# Linear Algebra/Definition and Examples of Isomorphisms

We start with two examples that suggest the right definition.

- Example 1.1

Consider the example mentioned above, the space of two-wide row vectors and the space of two-tall column vectors. They are "the same" in that if we associate the vectors that have the same components, e.g.,

then this correspondence preserves the operations, for instance this addition

and this scalar multiplication.

More generally stated, under the correspondence

both operations are preserved:

and

(all of the variables are real numbers).

- Example 1.2

Another two spaces we can think of as "the same" are , the space of quadratic polynomials, and . A natural correspondence is this.

The structure is preserved: corresponding elements add in a corresponding way

and scalar multiplication corresponds also.

- Definition 1.3

An **isomorphism** between two vector spaces and is a map that

- is a correspondence: is one-to-one and onto;
^{[1]} -
**preserves structure:**if then

(we write , read " is isomorphic to ", when such a map exists).

("Morphism" means map, so "isomorphism" means a map expressing sameness.)

- Example 1.4

The vector space of functions of is isomorphic to the vector space under this map.

We will check this by going through the conditions in the definition.

We will first verify condition 1, that the map is a correspondence between the sets underlying the spaces.

To establish that is one-to-one, we must prove that only when . If

then, by the definition of ,

from which we can conclude that and because column vectors are equal only when they have equal components. We've proved that implies that , which shows that is one-to-one.

To check that is onto we must check that any member of the codomain is the image of some member of the domain . But that's clear—any

is the image under of .

Next we will verify condition (2), that preserves structure.

This computation shows that preserves addition.

A similar computation shows that preserves scalar multiplication.

With that, conditions (1) and (2) are verified, so we know that is an isomorphism and we can say that the spaces are isomorphic .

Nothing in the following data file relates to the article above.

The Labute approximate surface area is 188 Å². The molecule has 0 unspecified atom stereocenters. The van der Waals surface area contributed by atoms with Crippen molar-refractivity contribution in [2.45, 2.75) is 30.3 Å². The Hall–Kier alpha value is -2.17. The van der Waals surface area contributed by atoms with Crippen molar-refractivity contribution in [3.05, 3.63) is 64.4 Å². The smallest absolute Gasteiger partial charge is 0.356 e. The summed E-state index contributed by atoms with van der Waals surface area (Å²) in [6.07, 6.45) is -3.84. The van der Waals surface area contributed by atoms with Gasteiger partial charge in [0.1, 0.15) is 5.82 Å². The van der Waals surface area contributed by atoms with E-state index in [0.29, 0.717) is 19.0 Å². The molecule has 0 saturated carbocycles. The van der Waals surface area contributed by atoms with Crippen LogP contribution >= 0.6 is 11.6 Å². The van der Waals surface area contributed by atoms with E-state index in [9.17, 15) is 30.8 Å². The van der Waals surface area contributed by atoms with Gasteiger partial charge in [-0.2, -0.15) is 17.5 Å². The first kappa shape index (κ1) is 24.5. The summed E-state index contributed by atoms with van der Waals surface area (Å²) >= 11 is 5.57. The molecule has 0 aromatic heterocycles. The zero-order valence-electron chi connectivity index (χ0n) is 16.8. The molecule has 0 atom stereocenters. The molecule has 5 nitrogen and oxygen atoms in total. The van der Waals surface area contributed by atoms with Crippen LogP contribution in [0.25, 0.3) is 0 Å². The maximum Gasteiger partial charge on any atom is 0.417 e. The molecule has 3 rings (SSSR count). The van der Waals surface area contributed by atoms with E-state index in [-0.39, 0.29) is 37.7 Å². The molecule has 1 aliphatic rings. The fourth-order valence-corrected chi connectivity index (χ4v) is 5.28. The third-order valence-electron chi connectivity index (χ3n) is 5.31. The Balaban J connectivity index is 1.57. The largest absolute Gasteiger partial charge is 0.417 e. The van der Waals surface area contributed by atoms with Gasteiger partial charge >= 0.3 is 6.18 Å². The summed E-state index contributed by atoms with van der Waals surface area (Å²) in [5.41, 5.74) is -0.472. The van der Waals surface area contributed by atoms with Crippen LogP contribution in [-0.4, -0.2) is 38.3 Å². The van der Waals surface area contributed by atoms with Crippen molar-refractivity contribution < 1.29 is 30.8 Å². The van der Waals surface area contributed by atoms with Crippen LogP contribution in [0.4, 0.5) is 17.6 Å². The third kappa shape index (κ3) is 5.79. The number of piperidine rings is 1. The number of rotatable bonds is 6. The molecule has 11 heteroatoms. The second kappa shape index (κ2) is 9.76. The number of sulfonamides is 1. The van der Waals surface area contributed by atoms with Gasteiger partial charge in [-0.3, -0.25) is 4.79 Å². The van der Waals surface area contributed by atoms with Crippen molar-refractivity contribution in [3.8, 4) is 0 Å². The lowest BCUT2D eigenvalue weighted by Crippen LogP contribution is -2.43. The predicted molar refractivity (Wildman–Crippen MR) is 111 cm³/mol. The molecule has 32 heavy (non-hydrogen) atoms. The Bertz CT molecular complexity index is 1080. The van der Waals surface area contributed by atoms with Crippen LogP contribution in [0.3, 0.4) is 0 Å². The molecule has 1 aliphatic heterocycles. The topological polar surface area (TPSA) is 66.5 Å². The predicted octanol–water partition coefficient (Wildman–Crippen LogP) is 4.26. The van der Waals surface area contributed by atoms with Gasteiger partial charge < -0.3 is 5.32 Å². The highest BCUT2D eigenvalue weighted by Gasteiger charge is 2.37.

- Example 1.5

Let be the space of linear combinations of three variables , , and , under the natural addition and scalar multiplication operations. Then is isomorphic to , the space of quadratic polynomials.

To show this we will produce an isomorphism map. There is more than one possibility; for instance, here are four.

The first map is the more natural correspondence in that it just carries the coefficients over. However, below we shall verify that the second one is an isomorphism, to underline that there are isomorphisms other than just the obvious one (showing that is an isomorphism is Problem 3).

To show that is one-to-one, we will prove that if then . The assumption that gives, by the definition of , that . Equal polynomials have equal coefficients, so , , and . Thus implies that and therefore is one-to-one.

The map is onto because any member of the codomain is the image of some member of the domain, namely it is the image of . For instance, is .

The computations for structure preservation are like those in the prior example. This map preserves addition

and scalar multiplication.

Thus is an isomorphism and we write .

We are sometimes interested in an isomorphism
of a space with itself, called an **automorphism**. An identity map
is an automorphism. The next two examples show that there are others.

- Example 1.6

A **dilation** map that multiplies all vectors by a nonzero scalar is an automorphism of .

A **rotation** or **turning map** that rotates all vectors through an angle is an automorphism.

A third type of automorphism of is a map that **flips** or **reflects** all vectors over a line through the origin.

See Problem 20.

- Example 1.7

Consider the space of polynomials of degree 5 or less and the map that sends a polynomial to . For instance, under this map and . This map is an automorphism of this space; the check is Problem 12.

This isomorphism of with itself does more than just tell us that the space is "the same" as itself. It gives us some insight into the space's structure. For instance, below is shown a family of parabolas, graphs of members of . Each has a vertex at , and the left-most one has zeroes at and , the next one has zeroes at and , etc.